At the same time State coaches keep track, as does this site, of summer stats from underclassmen returning to starting spots in '12 or now ready to compete for every-day duties after redshirting. Such as corner infielder, pitcher, and slugger Wes Rea. He missed the first season recovering from a high school injury, and now seems very ready to contribute.
"He's playing first base every day in Danville (IL) and doing real well," reported Cohen, who certainly expects Rea to not only add needed power next spring but pitch regularly in relief. "I think he's progressing nicely. I know he had a three-RBI game the other day, we were texting about that."
Another Dog getting back to strength is soph infielder Demarcus Henderson, who played backup shortstop the first half of this season before sidelining. Vision issues with contacts got to the point Henderson needed corrective eye surgery, and he will receive a medical redshirt if desired down the career-line. The operation seems to have helped already, Cohen said.
"I've heard he's played great in the field. Offensively, he's struggled to get some balls to fall for him." But that means Henderson is making contact now, something he really struggled with in fall and spring and hopefully the surgery will solve. He is playing in Amsterdam, N.Y., in the Perfect Game league.
Routt is in the Cape Cod league, as are OF/LHP C.T. Bradford and RHP Kendall Graveman. So was 1B/RHP Daryl Norris until this week; now the sophomore has moved down the Atlantic coast to Maryland and the Cal Ripken league. "It was a case we needed him to get more at-bats," Cohen said. "Now he's playing a bunch of first base."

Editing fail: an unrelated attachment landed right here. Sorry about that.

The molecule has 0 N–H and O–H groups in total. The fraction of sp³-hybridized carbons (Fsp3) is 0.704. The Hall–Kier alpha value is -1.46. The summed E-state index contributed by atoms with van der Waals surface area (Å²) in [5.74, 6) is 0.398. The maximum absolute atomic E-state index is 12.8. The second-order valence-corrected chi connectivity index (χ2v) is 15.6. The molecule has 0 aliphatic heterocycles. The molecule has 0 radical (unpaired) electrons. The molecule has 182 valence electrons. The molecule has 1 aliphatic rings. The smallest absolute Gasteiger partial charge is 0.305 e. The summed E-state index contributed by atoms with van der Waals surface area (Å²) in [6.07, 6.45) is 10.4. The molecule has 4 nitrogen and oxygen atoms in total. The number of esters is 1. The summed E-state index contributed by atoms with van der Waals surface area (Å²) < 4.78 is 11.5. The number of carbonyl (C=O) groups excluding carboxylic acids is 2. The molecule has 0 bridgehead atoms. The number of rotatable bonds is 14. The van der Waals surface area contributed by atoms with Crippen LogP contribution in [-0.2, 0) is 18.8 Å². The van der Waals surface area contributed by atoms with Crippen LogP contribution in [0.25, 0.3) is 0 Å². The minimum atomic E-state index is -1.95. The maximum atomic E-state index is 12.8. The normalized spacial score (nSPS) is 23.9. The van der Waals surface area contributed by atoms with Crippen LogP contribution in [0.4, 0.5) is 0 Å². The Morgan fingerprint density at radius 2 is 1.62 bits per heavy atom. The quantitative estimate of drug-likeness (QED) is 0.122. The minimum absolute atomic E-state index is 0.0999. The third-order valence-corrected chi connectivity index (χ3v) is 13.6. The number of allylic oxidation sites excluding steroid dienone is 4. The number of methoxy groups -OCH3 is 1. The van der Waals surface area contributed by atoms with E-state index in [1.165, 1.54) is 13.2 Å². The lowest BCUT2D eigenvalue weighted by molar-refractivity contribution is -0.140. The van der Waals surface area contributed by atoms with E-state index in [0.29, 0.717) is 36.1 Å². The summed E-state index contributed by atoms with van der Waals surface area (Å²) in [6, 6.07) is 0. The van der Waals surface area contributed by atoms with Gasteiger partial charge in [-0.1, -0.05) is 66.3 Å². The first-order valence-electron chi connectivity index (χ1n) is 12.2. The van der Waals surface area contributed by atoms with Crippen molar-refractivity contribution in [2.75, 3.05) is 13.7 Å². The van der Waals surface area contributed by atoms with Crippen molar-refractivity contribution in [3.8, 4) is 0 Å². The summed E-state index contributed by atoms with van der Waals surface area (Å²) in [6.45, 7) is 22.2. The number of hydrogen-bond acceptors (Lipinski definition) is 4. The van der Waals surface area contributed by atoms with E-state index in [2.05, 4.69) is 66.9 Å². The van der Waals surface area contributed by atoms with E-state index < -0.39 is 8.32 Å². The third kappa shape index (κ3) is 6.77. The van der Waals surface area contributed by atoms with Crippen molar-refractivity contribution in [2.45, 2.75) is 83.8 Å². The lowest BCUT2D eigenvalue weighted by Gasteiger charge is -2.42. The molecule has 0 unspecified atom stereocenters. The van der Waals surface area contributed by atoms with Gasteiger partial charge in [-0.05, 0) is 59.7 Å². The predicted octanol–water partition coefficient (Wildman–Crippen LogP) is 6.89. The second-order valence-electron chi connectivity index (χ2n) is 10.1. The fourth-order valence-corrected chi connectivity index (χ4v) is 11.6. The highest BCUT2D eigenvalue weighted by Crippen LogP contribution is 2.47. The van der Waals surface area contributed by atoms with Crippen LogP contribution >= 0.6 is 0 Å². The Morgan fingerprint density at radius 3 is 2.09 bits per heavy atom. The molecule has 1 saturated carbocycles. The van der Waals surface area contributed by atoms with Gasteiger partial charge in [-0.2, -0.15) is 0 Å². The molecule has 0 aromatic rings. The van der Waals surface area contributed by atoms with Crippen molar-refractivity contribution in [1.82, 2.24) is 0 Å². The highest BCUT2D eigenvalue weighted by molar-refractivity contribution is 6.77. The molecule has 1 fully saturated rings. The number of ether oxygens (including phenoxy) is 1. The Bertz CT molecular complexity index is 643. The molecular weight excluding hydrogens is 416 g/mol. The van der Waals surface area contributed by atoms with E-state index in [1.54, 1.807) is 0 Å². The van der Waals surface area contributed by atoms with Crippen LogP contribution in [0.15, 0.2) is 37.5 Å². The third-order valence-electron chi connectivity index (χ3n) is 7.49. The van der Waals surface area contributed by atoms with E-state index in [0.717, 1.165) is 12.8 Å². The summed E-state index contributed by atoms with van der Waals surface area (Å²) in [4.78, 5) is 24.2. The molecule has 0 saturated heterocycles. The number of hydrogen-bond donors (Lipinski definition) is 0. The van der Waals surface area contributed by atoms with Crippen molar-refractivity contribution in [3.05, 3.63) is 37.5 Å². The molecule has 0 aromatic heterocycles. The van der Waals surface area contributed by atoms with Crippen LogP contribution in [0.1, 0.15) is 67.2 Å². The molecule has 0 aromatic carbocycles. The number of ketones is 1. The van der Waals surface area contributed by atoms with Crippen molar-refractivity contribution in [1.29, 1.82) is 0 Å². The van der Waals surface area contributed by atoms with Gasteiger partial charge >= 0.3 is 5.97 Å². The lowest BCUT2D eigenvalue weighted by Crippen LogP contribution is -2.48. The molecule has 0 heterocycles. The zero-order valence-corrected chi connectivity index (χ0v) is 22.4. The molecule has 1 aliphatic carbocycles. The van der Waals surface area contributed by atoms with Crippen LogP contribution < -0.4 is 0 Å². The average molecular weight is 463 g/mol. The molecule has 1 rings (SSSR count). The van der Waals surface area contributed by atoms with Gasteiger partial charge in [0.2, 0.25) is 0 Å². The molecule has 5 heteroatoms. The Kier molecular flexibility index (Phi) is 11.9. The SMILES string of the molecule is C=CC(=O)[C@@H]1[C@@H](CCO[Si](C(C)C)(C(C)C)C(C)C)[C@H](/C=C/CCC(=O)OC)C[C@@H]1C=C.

Norris is now teamed with lightly-used C/OF Hunter Renfroe at Bethesda, and the soph has gotten off to a flying summer start. "He has caught and played a little outfield, but mostly caught and DH'd," Cohen said, not at all surprised how Renfroe is whacking the ball with a wood bat. "He's a very talented young man, he's going to be a really good player. We brought him along slowly because we had a senior-dominated lineup (at catcher especially) but he's special."
Cohen also reports that middle infielder Adam Frazier "is having a great summer" playing out in San Luis Obispo, CA. The coach will take Frazier and friend's word for it; that is one trip he won't be able to make in July. But, "I'm going to see our kids in the Cape and New York, and I might even get to Bethesda. I'm leaving I think the day after the Central Mississippi Extravaganza (July 21 in Jackson).
Getting out and about may not speed-up the summer for coach and players, but it will make the waiting game a little easier to bear. Besides, Cohen just likes watching how State players perform outside SEC confines.
"More than anything it's great for these kids to go get out of their comfort zone here, meet new people, and kind of ‘coach' themselves. It's just a wonderful time for them, and there's nothing like competing even if you're not putting up great numbers."
Besides, the only numbers that count this time of year to college coaches are '27' and ‘35'. As in the roster of on-scholarship players and total personnel allowed for the coming season. At the moment Cohen has such things lined-up, but any moment now an eligible Dog could put pen to paper and force State to recalculate its 2012 club.
Until then, all Cohen can do is…wait. Just like his peers.